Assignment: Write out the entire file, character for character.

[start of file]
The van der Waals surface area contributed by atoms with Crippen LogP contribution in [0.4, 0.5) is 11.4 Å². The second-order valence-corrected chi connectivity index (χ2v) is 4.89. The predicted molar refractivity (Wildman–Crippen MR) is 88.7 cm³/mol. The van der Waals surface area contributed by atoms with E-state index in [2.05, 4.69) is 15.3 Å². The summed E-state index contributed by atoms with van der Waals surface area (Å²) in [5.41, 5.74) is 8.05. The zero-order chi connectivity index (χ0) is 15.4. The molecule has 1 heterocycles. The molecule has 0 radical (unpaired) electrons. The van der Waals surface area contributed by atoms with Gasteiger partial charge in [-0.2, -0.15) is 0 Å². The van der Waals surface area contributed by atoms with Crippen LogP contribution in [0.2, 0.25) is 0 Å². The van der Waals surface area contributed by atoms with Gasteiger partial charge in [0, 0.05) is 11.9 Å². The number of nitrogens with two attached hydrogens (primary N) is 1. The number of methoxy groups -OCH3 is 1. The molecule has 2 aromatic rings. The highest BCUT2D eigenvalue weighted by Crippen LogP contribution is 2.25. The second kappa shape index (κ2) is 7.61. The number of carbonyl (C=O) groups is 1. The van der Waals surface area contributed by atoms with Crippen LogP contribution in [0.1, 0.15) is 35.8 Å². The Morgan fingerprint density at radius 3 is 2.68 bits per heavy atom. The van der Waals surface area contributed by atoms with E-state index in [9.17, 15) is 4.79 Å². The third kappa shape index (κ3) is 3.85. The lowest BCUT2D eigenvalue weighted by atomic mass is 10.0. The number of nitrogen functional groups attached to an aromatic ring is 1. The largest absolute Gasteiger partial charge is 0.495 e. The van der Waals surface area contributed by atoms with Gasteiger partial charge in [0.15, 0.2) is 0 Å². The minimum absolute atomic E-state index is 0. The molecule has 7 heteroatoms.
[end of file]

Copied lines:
The van der Waals surface area contributed by atoms with Crippen LogP contribution in [0.4, 0.5) is 11.4 Å². The second-order valence-corrected chi connectivity index (χ2v) is 4.89. The predicted molar refractivity (Wildman–Crippen MR) is 88.7 cm³/mol. The van der Waals surface area contributed by atoms with E-state index in [2.05, 4.69) is 15.3 Å². The summed E-state index contributed by atoms with van der Waals surface area (Å²) in [5.41, 5.74) is 8.05. The zero-order chi connectivity index (χ0) is 15.4. The molecule has 1 heterocycles. The molecule has 0 radical (unpaired) electrons. The van der Waals surface area contributed by atoms with Gasteiger partial charge in [-0.2, -0.15) is 0 Å². The van der Waals surface area contributed by atoms with Crippen LogP contribution in [0.2, 0.25) is 0 Å². The van der Waals surface area contributed by atoms with Gasteiger partial charge in [0, 0.05) is 11.9 Å². The number of nitrogens with two attached hydrogens (primary N) is 1. The number of methoxy groups -OCH3 is 1. The molecule has 2 aromatic rings. The highest BCUT2D eigenvalue weighted by Crippen LogP contribution is 2.25. The second kappa shape index (κ2) is 7.61. The number of carbonyl (C=O) groups is 1. The van der Waals surface area contributed by atoms with Crippen LogP contribution in [0.1, 0.15) is 35.8 Å². The Morgan fingerprint density at radius 3 is 2.68 bits per heavy atom. The van der Waals surface area contributed by atoms with E-state index in [9.17, 15) is 4.79 Å². The third kappa shape index (κ3) is 3.85. The lowest BCUT2D eigenvalue weighted by atomic mass is 10.0. The number of nitrogen functional groups attached to an aromatic ring is 1. The largest absolute Gasteiger partial charge is 0.495 e. The van der Waals surface area contributed by atoms with Gasteiger partial charge in [0.15, 0.2) is 0 Å². The minimum absolute atomic E-state index is 0. The molecule has 7 heteroatoms.